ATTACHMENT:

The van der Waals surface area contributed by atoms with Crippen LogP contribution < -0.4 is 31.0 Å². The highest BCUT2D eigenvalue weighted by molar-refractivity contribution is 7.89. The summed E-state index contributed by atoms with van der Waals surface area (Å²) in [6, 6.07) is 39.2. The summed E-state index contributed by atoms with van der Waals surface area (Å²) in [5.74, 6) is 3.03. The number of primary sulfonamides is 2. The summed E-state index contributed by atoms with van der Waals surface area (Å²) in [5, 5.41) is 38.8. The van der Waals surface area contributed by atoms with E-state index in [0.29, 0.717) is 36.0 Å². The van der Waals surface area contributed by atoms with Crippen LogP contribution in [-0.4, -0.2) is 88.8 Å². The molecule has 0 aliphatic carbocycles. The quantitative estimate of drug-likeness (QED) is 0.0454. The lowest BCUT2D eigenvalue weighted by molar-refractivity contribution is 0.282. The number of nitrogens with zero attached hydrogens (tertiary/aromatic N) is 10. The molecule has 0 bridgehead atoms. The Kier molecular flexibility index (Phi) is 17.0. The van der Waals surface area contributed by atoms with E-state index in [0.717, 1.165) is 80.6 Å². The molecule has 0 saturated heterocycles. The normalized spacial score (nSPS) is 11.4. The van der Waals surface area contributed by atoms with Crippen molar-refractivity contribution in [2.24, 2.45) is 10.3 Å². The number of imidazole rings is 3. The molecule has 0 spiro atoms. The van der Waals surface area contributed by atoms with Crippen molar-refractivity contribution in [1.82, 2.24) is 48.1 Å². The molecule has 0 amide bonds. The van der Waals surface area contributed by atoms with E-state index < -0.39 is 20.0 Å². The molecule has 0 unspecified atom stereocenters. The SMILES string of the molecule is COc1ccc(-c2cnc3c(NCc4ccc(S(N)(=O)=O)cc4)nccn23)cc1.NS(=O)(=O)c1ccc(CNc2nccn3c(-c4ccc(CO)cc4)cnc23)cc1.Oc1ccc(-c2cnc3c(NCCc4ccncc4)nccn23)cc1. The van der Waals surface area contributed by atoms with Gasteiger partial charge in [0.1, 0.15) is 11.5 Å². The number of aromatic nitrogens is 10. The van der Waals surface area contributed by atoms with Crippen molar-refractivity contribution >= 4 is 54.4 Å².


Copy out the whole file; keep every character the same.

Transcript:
The van der Waals surface area contributed by atoms with Crippen LogP contribution < -0.4 is 31.0 Å². The highest BCUT2D eigenvalue weighted by molar-refractivity contribution is 7.89. The summed E-state index contributed by atoms with van der Waals surface area (Å²) in [6, 6.07) is 39.2. The summed E-state index contributed by atoms with van der Waals surface area (Å²) in [5.74, 6) is 3.03. The number of primary sulfonamides is 2. The summed E-state index contributed by atoms with van der Waals surface area (Å²) in [5, 5.41) is 38.8. The van der Waals surface area contributed by atoms with E-state index in [0.29, 0.717) is 36.0 Å². The van der Waals surface area contributed by atoms with Crippen LogP contribution in [-0.4, -0.2) is 88.8 Å². The molecule has 0 aliphatic carbocycles. The quantitative estimate of drug-likeness (QED) is 0.0454. The lowest BCUT2D eigenvalue weighted by molar-refractivity contribution is 0.282. The number of nitrogens with zero attached hydrogens (tertiary/aromatic N) is 10. The molecule has 0 bridgehead atoms. The Kier molecular flexibility index (Phi) is 17.0. The van der Waals surface area contributed by atoms with E-state index in [0.717, 1.165) is 80.6 Å². The molecule has 0 saturated heterocycles. The normalized spacial score (nSPS) is 11.4. The van der Waals surface area contributed by atoms with Crippen molar-refractivity contribution in [2.24, 2.45) is 10.3 Å². The number of imidazole rings is 3. The molecule has 0 spiro atoms. The van der Waals surface area contributed by atoms with Crippen molar-refractivity contribution in [1.82, 2.24) is 48.1 Å². The molecule has 0 amide bonds. The van der Waals surface area contributed by atoms with E-state index < -0.39 is 20.0 Å². The molecule has 0 unspecified atom stereocenters. The SMILES string of the molecule is COc1ccc(-c2cnc3c(NCc4ccc(S(N)(=O)=O)cc4)nccn23)cc1.NS(=O)(=O)c1ccc(CNc2nccn3c(-c4ccc(CO)cc4)cnc23)cc1.Oc1ccc(-c2cnc3c(NCCc4ccncc4)nccn23)cc1. The van der Waals surface area contributed by atoms with Gasteiger partial charge in [0.1, 0.15) is 11.5 Å². The number of aromatic nitrogens is 10. The van der Waals surface area contributed by atoms with Crippen molar-refractivity contribution >= 4 is 54.4 Å².